Normalization of Illiberal Democracy

Unknown: Alphabet Salad (19th c.) // Source: Düsseldorfer Auktionshaus // Public domain

There are at least several different definitions of ‘illiberal democracy’. For example, for Thierry Chopin of the Institute Delors, “the illiberal democracy is in practice a smokescreen that conceals the shift towards a ‘majority authoritarianism’”[1].

Moreover, the main characteristic of illiberal democracy include the desire of authoritarian leaders to avoid their power being questioned, the weakening of opposition forces so as to control the State apparatus more effectively, intervention in the media to control information and communication, reduction of academic freedom, impaired constitutional accountability, self-perpetuation of incumbents, redefined liberties and reduced pluralism, marginalizing an open society, and strengthening social and political polarization. All this sounds familiar for Polish and Hungarian (but not only) citizens[2].

Illiberal democracy goes hand in hand with populism. When we talk about illiberal democracy or populism in our European context we use the word ‘the rise’ – the rise of illiberal democracy, the rise of populism – but it is an outdated narrative. Currently, we are dealing with normalization of illiberal democracy[3].

If the normalization of illiberal democracy is our starting point, this could be our gamechanger in designing solutions. This point of view could help us to make our liberal struggle more effective.

The characteristics of normalization of illiberal democracy are as follows:

  • it alters the realm of political and constitutional possibilities in a lasting manner,
  • it fosters the resilience of illiberal, becomes a prosaic everyday experience,
  • participatory politics is replaced by plebiscitary mobilization,
  • civil society there is under constant pressure.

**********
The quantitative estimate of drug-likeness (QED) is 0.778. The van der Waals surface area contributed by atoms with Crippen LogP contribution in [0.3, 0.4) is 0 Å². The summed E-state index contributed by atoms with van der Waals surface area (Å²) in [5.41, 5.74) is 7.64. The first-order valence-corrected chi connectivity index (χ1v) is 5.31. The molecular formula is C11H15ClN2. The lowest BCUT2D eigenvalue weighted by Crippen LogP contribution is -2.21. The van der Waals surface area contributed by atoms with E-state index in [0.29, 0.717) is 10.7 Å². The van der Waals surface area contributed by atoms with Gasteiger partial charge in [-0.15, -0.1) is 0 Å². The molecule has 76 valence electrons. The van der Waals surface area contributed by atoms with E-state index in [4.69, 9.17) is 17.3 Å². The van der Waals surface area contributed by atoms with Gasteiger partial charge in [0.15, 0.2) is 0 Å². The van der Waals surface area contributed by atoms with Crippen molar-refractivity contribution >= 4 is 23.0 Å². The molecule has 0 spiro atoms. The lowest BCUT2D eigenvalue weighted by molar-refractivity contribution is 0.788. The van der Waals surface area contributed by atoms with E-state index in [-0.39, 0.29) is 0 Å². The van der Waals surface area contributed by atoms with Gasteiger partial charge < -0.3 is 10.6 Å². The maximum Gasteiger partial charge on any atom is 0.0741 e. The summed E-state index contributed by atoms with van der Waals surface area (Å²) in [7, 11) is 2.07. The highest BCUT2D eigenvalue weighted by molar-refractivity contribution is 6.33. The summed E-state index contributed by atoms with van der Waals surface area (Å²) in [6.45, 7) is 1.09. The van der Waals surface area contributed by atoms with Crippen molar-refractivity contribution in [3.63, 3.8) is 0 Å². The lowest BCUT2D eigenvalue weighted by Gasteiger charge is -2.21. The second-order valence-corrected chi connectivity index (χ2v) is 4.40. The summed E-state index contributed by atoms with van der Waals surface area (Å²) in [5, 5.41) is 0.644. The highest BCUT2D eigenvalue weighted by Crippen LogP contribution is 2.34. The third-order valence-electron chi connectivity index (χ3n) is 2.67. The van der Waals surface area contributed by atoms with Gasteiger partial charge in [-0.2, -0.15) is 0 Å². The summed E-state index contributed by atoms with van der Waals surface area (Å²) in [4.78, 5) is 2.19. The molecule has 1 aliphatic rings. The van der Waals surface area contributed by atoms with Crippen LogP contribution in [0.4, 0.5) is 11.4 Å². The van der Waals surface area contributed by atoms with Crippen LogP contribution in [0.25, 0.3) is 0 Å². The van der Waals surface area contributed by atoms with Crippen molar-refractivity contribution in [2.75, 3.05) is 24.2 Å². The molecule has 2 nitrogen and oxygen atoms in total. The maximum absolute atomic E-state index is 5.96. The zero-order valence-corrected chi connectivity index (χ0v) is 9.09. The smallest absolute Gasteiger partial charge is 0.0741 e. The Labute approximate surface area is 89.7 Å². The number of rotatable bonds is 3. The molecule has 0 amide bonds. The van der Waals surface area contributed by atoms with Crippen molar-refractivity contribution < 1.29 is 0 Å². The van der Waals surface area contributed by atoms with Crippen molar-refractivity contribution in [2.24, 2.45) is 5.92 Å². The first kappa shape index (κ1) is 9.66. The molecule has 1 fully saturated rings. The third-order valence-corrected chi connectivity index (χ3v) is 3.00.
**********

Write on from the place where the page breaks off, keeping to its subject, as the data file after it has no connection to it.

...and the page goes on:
Furthermore, when European integration based on shared values is replaced by illiberal global alliances, the process on normalization of illiberal democracy gains new momentum. In 2023 we will have general elections in Poland, in 2024 – European elections. If nothing changes, Poland will contribute to broader movement of giving social legitimization and reinforcement for normalization of illiberal democracy.

Normalization of illiberal democracy is threatening because it leads to gradual loss of social vigilance and powerlessness. It leads to acceptance of anti-democratic procedures and social indifference, social passivity, civic coma. Normalization of illiberal democracy hampers any changes needed to build a more open and free society in general, and changes of government into liberal and democratic in particular. Under illiberal circumstances it is more difficult to obtain support for these changes.

Tha is is why we should not try to answer the question of ‘how can we stop the rise of illiberal democracy?’ – it is outdated, it has already happened, and it is an everyday experience. We must focus on what we should do to make members of society want to stand up to their everyday experience.


[2] I would like to emphasize that populism there isn’t only in Poland, Hungary but also in Western Europe. In my opinion liberals did not notice it for a long time or they did not want to notice it.

[3] Professor Renata Uitz from Central European University has spoken about the phenomenon of normalization of illiberal democracy during the Democracy Institute Leadership Academy in Budapest.

Continue exploring:

State-Sponsored Homophobia in Russia

Estonian Riigikogu Reached Rare Consensus When Declaring Russia Terrorist


Karolina Derynska